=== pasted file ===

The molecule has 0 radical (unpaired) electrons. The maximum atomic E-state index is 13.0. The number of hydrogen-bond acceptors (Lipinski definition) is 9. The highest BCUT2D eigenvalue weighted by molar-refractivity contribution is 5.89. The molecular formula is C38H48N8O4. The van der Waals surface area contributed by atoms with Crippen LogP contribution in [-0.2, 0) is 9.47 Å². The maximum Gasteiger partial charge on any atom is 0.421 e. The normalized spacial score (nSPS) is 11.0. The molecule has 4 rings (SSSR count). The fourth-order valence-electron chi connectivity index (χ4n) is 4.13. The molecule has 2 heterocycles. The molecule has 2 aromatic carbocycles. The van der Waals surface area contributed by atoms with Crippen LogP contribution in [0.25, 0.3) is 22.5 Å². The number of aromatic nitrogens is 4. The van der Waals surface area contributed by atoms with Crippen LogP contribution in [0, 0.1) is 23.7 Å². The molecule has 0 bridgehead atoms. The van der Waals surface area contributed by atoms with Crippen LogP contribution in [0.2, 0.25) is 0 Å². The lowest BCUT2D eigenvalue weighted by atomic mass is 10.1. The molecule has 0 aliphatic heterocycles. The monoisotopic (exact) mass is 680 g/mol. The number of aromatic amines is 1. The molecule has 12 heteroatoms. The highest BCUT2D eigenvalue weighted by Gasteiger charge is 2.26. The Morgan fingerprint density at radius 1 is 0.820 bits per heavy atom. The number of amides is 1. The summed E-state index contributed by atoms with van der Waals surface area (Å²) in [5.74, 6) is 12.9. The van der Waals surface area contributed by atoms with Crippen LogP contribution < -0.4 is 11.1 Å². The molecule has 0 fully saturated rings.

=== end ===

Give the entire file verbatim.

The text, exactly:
The molecule has 0 radical (unpaired) electrons. The maximum atomic E-state index is 13.0. The number of hydrogen-bond acceptors (Lipinski definition) is 9. The highest BCUT2D eigenvalue weighted by molar-refractivity contribution is 5.89. The molecular formula is C38H48N8O4. The van der Waals surface area contributed by atoms with Crippen LogP contribution in [-0.2, 0) is 9.47 Å². The maximum Gasteiger partial charge on any atom is 0.421 e. The normalized spacial score (nSPS) is 11.0. The molecule has 4 rings (SSSR count). The fourth-order valence-electron chi connectivity index (χ4n) is 4.13. The molecule has 2 heterocycles. The molecule has 2 aromatic carbocycles. The van der Waals surface area contributed by atoms with Crippen LogP contribution in [0.25, 0.3) is 22.5 Å². The number of aromatic nitrogens is 4. The van der Waals surface area contributed by atoms with Crippen LogP contribution in [0, 0.1) is 23.7 Å². The molecule has 0 bridgehead atoms. The van der Waals surface area contributed by atoms with Crippen LogP contribution in [0.2, 0.25) is 0 Å². The lowest BCUT2D eigenvalue weighted by atomic mass is 10.1. The molecule has 0 aliphatic heterocycles. The monoisotopic (exact) mass is 680 g/mol. The number of aromatic amines is 1. The molecule has 12 heteroatoms. The highest BCUT2D eigenvalue weighted by Gasteiger charge is 2.26. The Morgan fingerprint density at radius 1 is 0.820 bits per heavy atom. The number of amides is 1. The summed E-state index contributed by atoms with van der Waals surface area (Å²) in [5.74, 6) is 12.9. The van der Waals surface area contributed by atoms with Crippen LogP contribution < -0.4 is 11.1 Å². The molecule has 0 fully saturated rings.